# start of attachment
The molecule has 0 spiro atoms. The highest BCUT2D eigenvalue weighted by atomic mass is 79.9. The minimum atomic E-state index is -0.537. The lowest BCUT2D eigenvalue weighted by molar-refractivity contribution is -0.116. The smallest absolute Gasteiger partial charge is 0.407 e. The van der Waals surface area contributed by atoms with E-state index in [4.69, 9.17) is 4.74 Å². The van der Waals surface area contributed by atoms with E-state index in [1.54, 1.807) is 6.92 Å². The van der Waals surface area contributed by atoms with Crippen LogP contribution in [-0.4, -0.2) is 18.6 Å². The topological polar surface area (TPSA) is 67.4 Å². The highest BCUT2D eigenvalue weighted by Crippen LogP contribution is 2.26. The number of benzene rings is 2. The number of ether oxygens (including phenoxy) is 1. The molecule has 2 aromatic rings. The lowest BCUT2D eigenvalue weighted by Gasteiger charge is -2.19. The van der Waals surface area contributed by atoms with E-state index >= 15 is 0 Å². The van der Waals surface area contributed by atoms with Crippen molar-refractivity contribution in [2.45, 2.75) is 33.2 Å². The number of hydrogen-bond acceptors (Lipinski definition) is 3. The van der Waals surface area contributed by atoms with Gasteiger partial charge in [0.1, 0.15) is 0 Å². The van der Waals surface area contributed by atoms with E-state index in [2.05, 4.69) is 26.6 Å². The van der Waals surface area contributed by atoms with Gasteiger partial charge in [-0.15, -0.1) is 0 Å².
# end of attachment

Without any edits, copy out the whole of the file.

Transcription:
The molecule has 0 spiro atoms. The highest BCUT2D eigenvalue weighted by atomic mass is 79.9. The minimum atomic E-state index is -0.537. The lowest BCUT2D eigenvalue weighted by molar-refractivity contribution is -0.116. The smallest absolute Gasteiger partial charge is 0.407 e. The van der Waals surface area contributed by atoms with E-state index in [4.69, 9.17) is 4.74 Å². The van der Waals surface area contributed by atoms with E-state index in [1.54, 1.807) is 6.92 Å². The van der Waals surface area contributed by atoms with Crippen LogP contribution in [-0.4, -0.2) is 18.6 Å². The topological polar surface area (TPSA) is 67.4 Å². The highest BCUT2D eigenvalue weighted by Crippen LogP contribution is 2.26. The number of benzene rings is 2. The number of ether oxygens (including phenoxy) is 1. The molecule has 2 aromatic rings. The lowest BCUT2D eigenvalue weighted by Gasteiger charge is -2.19. The van der Waals surface area contributed by atoms with E-state index >= 15 is 0 Å². The van der Waals surface area contributed by atoms with Crippen molar-refractivity contribution in [2.45, 2.75) is 33.2 Å². The number of hydrogen-bond acceptors (Lipinski definition) is 3. The van der Waals surface area contributed by atoms with Gasteiger partial charge in [0.1, 0.15) is 0 Å². The van der Waals surface area contributed by atoms with E-state index in [2.05, 4.69) is 26.6 Å². The van der Waals surface area contributed by atoms with Gasteiger partial charge in [-0.15, -0.1) is 0 Å².